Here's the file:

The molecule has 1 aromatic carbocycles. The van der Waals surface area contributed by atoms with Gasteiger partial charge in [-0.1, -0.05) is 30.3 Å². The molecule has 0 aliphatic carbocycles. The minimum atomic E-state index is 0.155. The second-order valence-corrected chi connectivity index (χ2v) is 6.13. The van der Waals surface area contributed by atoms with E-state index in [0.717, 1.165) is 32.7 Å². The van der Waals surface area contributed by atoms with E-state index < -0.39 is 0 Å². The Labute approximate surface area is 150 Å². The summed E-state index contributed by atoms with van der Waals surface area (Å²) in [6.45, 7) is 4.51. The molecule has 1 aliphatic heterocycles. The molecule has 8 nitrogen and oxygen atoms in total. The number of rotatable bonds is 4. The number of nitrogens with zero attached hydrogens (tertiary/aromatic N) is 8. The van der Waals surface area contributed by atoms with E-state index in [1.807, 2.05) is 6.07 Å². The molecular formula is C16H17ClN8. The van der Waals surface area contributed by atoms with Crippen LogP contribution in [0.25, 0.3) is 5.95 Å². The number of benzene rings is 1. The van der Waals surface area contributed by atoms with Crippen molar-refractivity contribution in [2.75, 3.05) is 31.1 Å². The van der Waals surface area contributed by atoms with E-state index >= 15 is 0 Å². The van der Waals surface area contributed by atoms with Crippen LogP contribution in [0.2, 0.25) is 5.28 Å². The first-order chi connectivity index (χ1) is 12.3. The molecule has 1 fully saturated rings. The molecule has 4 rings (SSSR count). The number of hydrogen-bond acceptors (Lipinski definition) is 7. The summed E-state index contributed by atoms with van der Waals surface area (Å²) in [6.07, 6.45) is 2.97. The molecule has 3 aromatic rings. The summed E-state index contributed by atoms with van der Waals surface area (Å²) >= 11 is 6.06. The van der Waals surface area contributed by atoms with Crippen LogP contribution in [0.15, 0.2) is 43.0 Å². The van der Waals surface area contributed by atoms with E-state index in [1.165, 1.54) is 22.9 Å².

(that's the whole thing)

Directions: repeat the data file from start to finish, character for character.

The molecule has 1 aromatic carbocycles. The van der Waals surface area contributed by atoms with Gasteiger partial charge in [-0.1, -0.05) is 30.3 Å². The molecule has 0 aliphatic carbocycles. The minimum atomic E-state index is 0.155. The second-order valence-corrected chi connectivity index (χ2v) is 6.13. The van der Waals surface area contributed by atoms with E-state index in [0.717, 1.165) is 32.7 Å². The van der Waals surface area contributed by atoms with E-state index < -0.39 is 0 Å². The Labute approximate surface area is 150 Å². The summed E-state index contributed by atoms with van der Waals surface area (Å²) in [6.45, 7) is 4.51. The molecule has 1 aliphatic heterocycles. The molecule has 8 nitrogen and oxygen atoms in total. The number of rotatable bonds is 4. The number of nitrogens with zero attached hydrogens (tertiary/aromatic N) is 8. The van der Waals surface area contributed by atoms with E-state index in [1.807, 2.05) is 6.07 Å². The molecular formula is C16H17ClN8. The van der Waals surface area contributed by atoms with Crippen LogP contribution in [0.25, 0.3) is 5.95 Å². The number of benzene rings is 1. The van der Waals surface area contributed by atoms with Crippen molar-refractivity contribution in [2.75, 3.05) is 31.1 Å². The van der Waals surface area contributed by atoms with E-state index >= 15 is 0 Å². The van der Waals surface area contributed by atoms with Crippen LogP contribution in [0.2, 0.25) is 5.28 Å². The first-order chi connectivity index (χ1) is 12.3. The molecule has 1 fully saturated rings. The molecule has 4 rings (SSSR count). The number of hydrogen-bond acceptors (Lipinski definition) is 7. The summed E-state index contributed by atoms with van der Waals surface area (Å²) in [6.07, 6.45) is 2.97. The molecule has 3 aromatic rings. The summed E-state index contributed by atoms with van der Waals surface area (Å²) >= 11 is 6.06. The van der Waals surface area contributed by atoms with Crippen LogP contribution in [0.15, 0.2) is 43.0 Å². The van der Waals surface area contributed by atoms with E-state index in [1.165, 1.54) is 22.9 Å².